Fig. 7

Estimated average canopy cover by the image analysis software for: a multiple cultivars (Experiment 1); b different input levels of K fertiliser (Experiment 2); and c different organic–inorganic compound fertiliser applications (Experiment 3). LSD least significant difference

Variability in plant development

Figure 8 shows the average values of coefficient of variations of canopy cover per plant for all three experiments. In the cultivar experiment, two early maturing cultivars had higher CVs in canopy cover (hence lower uniformity) (F1,14 = 19.39, p < 0.001 and F1,14 = 3.93, p < 0.05) than the two late maturing cultivars (Fig. 8a). In the K experiment, CVs appeared to increase with increasing K input; however only the difference between two input levels (0 and 225 kg ha−1) was statistically significant (F1,10 = 6.90, p < 0.05) (Fig. 8b). For the compound fertiliser experiment, fertiliser treatments significantly (F7,35 = 8.76, p < 0.001) affected the variability in average canopy cover, with the best uniformity achieved by the lowest input of compound fertilisers (Fig. 8c).
Fig. 8

Average coefficient of variation of canopy cover per plant as estimated by the image analysis software for a multiple cultivars (Experiment 1), b different input levels of K fertiliser (Experiment 2), and c different organic–inorganic compound fertiliser applications (Experiment 3). LSD least significant difference


UAV-based image analysis has become a powerful tool for high-throughput plant phenotyping at both field and plot levels in recent years. For crop emergence assessment, this approach has proven to be more suitable than other remote sensing techniques, such as airborne and satellite remote sensing, due to its flexibility, high spatial and temporal resolution. Although several studies have applied remote sensing for crop emergence evaluation, only one recent study [24] was focused on potato crop. In comparison to the study of Sankaran et al. [24], an RGB camera rather than a multispectral camera was equipped onto a low-altitude UAV in this study, indicating that cost of the imaging system can be reduced.

The excess green index with Otsu automatic thresholding method showed better performance than the ExG-ExR method. Because of the large variation of illumination across the experiment field, the Otsu thresholding was applied individually to each selected ROI in order to minimize segmentation errors. This method will be further validated under more illumination conditions and a white reference should be used in the future to make the images taken at different time points more comparable. A few of weeds were observed within the experiment field. These pixels might have been misclassified as potato plants due to their green colour. Weed mapping has been investigated in early-season maize fields by UAV multispectral imaging [40, 41], so, in future study, a weed identification method could also be incorporated to improve the accuracy of potato plant recognition. In the present study, canopy area data derived from vegetation images with manual segmentation were used as the ground truth for validating the image analysis method. In future studies, ground-based RGB images will be taken to estimate canopy cover to improve validate accuracy.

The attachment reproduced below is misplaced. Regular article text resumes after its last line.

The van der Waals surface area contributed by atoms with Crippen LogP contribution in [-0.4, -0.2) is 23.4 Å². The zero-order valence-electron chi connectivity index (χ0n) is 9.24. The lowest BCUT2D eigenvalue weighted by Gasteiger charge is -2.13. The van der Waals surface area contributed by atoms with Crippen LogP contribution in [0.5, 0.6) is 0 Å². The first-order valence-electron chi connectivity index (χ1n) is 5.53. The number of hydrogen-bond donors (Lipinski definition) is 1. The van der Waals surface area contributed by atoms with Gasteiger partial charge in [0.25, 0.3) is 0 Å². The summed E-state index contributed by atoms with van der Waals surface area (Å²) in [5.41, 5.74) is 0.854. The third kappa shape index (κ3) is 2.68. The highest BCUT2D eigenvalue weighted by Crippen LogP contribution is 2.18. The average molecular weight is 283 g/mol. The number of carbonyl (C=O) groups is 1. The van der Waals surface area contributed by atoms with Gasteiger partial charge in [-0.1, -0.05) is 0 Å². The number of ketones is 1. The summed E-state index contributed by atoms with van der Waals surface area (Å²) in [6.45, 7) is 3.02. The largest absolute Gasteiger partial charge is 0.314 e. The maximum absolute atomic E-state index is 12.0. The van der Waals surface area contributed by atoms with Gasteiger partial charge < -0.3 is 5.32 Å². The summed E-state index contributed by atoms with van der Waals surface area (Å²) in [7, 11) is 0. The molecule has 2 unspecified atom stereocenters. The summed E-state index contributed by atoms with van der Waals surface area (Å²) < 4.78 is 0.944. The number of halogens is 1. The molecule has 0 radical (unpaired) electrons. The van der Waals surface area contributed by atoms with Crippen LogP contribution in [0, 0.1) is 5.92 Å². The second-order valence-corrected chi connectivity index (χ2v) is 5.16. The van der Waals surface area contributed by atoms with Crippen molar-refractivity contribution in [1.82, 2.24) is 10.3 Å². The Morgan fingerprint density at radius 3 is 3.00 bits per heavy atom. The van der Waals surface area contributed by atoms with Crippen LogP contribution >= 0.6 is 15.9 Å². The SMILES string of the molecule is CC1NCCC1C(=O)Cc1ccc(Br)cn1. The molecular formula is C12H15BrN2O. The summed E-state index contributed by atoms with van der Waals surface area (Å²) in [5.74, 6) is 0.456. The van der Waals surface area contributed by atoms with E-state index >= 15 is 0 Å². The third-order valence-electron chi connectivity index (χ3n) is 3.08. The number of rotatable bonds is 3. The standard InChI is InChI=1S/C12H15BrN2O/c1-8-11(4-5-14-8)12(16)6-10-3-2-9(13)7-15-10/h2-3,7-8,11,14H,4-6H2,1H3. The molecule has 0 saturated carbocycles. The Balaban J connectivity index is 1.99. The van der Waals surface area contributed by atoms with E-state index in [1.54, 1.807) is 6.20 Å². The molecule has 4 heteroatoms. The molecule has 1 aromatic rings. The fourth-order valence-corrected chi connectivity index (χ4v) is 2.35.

A Random Forest classifier has been implemented successfully to count potato plants with canopy overlaps in this study. Compared with other machine learning methods applied, such as ANN [42] and SVM [25], the Random Forest method can evaluate the importance of individual variable. Three most important morphological features for counting rapeseed seedling stand were identified as length–width ratio, density and perimeter [22]. The present study also indicated that the perimeter of plant objects is a highly important feature, which was directly related to the size of the plant object. However, the length–width ratio was not significant in this study due to the irregular shape of small potato canopies. The canopy area is less important due to the large variation in the canopy size, ranging from the early to well-developed stage, and overlaps between small plants. Not surprisingly, the solidity is the least important variable for plant counting because all plant objects with connected contours showed similar high solidity. The accuracy of plant counting is essential for a reliable assessment of average canopy cover and emergence uniformity. More training data with more morphological traits can potentially further improve the classification performance. The performance of the present prediction model should be further validated in future study, particularly for situations with many potato plants in a given plant object. In this study, the maximum number of plants within a connected contour was 8. Larger plant objects should be incorporated and trained to improve the robustness of the model in future experiments. Attention should also be paid to the UAV flight altitude and imaging sensor resolution as they could affect morphological feature values of plant objects. It was noticed that some tiny canopies were classified as background due to the resolution, so in future studies, UAV could fly at lower altitude or equipped with higher resolution camera. In order to improve the repeatability, a reference with known size should be placed in the field for spatial calibration of UAV images.